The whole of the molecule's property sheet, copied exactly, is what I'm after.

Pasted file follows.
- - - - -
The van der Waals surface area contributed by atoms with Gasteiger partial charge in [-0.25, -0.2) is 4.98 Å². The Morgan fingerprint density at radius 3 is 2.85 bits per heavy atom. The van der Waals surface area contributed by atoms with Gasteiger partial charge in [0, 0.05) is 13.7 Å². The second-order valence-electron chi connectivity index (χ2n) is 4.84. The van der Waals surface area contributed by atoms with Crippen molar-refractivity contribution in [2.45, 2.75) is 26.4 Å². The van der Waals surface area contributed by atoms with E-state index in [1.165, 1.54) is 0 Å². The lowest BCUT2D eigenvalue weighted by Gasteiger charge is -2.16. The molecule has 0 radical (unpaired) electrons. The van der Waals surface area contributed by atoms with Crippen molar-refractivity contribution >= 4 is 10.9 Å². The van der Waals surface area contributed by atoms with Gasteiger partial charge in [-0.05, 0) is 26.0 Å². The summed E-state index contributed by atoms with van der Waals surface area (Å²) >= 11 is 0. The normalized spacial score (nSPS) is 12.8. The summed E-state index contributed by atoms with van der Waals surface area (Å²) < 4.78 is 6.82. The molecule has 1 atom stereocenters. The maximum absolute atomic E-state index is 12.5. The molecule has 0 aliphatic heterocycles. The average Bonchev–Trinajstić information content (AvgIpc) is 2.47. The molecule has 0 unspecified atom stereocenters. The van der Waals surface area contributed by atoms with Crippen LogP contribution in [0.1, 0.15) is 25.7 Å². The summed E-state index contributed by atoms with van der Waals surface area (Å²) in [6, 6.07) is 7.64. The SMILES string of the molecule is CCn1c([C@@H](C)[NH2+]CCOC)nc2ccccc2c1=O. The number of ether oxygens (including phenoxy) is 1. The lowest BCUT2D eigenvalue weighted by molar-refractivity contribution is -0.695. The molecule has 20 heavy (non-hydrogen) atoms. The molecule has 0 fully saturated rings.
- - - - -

The van der Waals surface area contributed by atoms with Gasteiger partial charge in [-0.25, -0.2) is 4.98 Å². The Morgan fingerprint density at radius 3 is 2.85 bits per heavy atom. The van der Waals surface area contributed by atoms with Gasteiger partial charge in [0, 0.05) is 13.7 Å². The second-order valence-electron chi connectivity index (χ2n) is 4.84. The van der Waals surface area contributed by atoms with Crippen molar-refractivity contribution in [2.45, 2.75) is 26.4 Å². The van der Waals surface area contributed by atoms with E-state index in [1.165, 1.54) is 0 Å². The lowest BCUT2D eigenvalue weighted by Gasteiger charge is -2.16. The molecule has 0 radical (unpaired) electrons. The van der Waals surface area contributed by atoms with Crippen molar-refractivity contribution >= 4 is 10.9 Å². The van der Waals surface area contributed by atoms with Gasteiger partial charge in [-0.05, 0) is 26.0 Å². The summed E-state index contributed by atoms with van der Waals surface area (Å²) >= 11 is 0. The normalized spacial score (nSPS) is 12.8. The summed E-state index contributed by atoms with van der Waals surface area (Å²) < 4.78 is 6.82. The molecule has 1 atom stereocenters. The maximum absolute atomic E-state index is 12.5. The molecule has 0 aliphatic heterocycles. The average Bonchev–Trinajstić information content (AvgIpc) is 2.47. The molecule has 0 unspecified atom stereocenters. The van der Waals surface area contributed by atoms with Crippen LogP contribution in [0.1, 0.15) is 25.7 Å². The summed E-state index contributed by atoms with van der Waals surface area (Å²) in [6, 6.07) is 7.64. The SMILES string of the molecule is CCn1c([C@@H](C)[NH2+]CCOC)nc2ccccc2c1=O. The number of ether oxygens (including phenoxy) is 1. The lowest BCUT2D eigenvalue weighted by molar-refractivity contribution is -0.695. The molecule has 20 heavy (non-hydrogen) atoms. The molecule has 0 fully saturated rings.